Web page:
Finland's Osmo to Produce 3D Animation Based on Indian Epic
HELSINKI, Finland -- The country that gave the world films featuring a Santa Klaus in deep freeze (Rare Exports) and mad moon-based Nazis bent on 21st century revenge for losing the war (Iron Sky), is set to spring another surprise.
Helsinki-based producers Osmo Production Oy are in pre-production on The Legend of King Nal, a major 3D animated adaptation of a story from Indian Vedic epic, the Mahabharata.
The Hindu legend -- which is believed to have inspired the European fairytales of the Brothers Grimm and Hans Christian Andersen -- has long fascinated Lithuanian-born director Arturas Pozdniakovas, who grew up in a house full of books of Indian legends collected by his great uncle in the 1920s.
The $14 million (11 million euro) animated feature on which Pozdniakovas is now working, focuses on the story of the ruler cheated of his kingdom, who must journey through much suffering and many challenges before emerging, victorious, to reclaim his lands and the hand of his beloved Princess Damayanti.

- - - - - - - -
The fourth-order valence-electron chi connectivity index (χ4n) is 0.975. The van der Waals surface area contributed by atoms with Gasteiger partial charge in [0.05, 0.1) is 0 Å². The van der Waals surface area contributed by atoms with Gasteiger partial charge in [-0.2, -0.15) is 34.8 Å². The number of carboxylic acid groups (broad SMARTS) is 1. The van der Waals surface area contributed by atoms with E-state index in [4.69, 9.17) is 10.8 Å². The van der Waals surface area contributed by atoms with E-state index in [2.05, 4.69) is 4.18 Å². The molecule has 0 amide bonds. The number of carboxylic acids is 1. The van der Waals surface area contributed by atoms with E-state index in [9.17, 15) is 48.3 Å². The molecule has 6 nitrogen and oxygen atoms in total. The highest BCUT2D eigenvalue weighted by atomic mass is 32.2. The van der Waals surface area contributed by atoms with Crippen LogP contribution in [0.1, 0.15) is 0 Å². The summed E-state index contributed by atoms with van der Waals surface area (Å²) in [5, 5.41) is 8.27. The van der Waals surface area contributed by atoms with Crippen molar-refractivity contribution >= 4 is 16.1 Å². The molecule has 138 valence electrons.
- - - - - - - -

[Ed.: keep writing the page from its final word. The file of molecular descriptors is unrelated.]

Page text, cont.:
Backed by first-time producer, Pekka Pirttiniemi, whose background in commerce enabled him to raise more than $8 million of the movie's budget from wealthy investors, the project is as ambitious as it is international.
"We're using motion capture for the animation and have a top international cast in our frame, including a leading Bollywood actor to play the evil god of time, Kaliyuga, and A-list British actors for the rest of the cast," Pozdniakovas told The Hollywood Reporter.
Supported by the Finnish Film Foundation, which is putting in around $1 million, the producers are working with animation and special effects studios including Accel-India in India, 3 Lateral in Serbia, Lithuanian 3D post house, Okta and Finland's Trix, as well as British motion capture company, Audio Motion.
The story dates back thousands of years and has deeply familiar themes -- love and betrayal, despair and triumph, failure and redemption -- that make it ideal material for a family film aimed, as the director puts it, "at the Harry Potter audience."
Pozdniakovas, who grew up in Lithuania -- a country with a language that is Europe's closest to ancient Sanskrit, containing many virtually identical words, such as "agni," which means "fire" -- was educated at Moscow's famous VGIK film school.
"This is an ancient classic story that centers on the struggle of King Nal and the evil Kaliyuga," says Pozdniakovas.
"It is ideal for family viewing. There is only one drop of blood in the entire film, when a snake bites King Nal and turns him into a beggar so he can hide from Kaliyuga."
The story had long been in the back of his mind, he says.
"My great uncle, Martas Shalchius, was a travel writer who visited more than 40 countries in the 1920s and 30s before dying in Bolivia in the early 1940s; his books and those he collected surrounded me as a child."
The film is scheduled to begin shooting in spring 2014 ready for a release late that year or early 2015.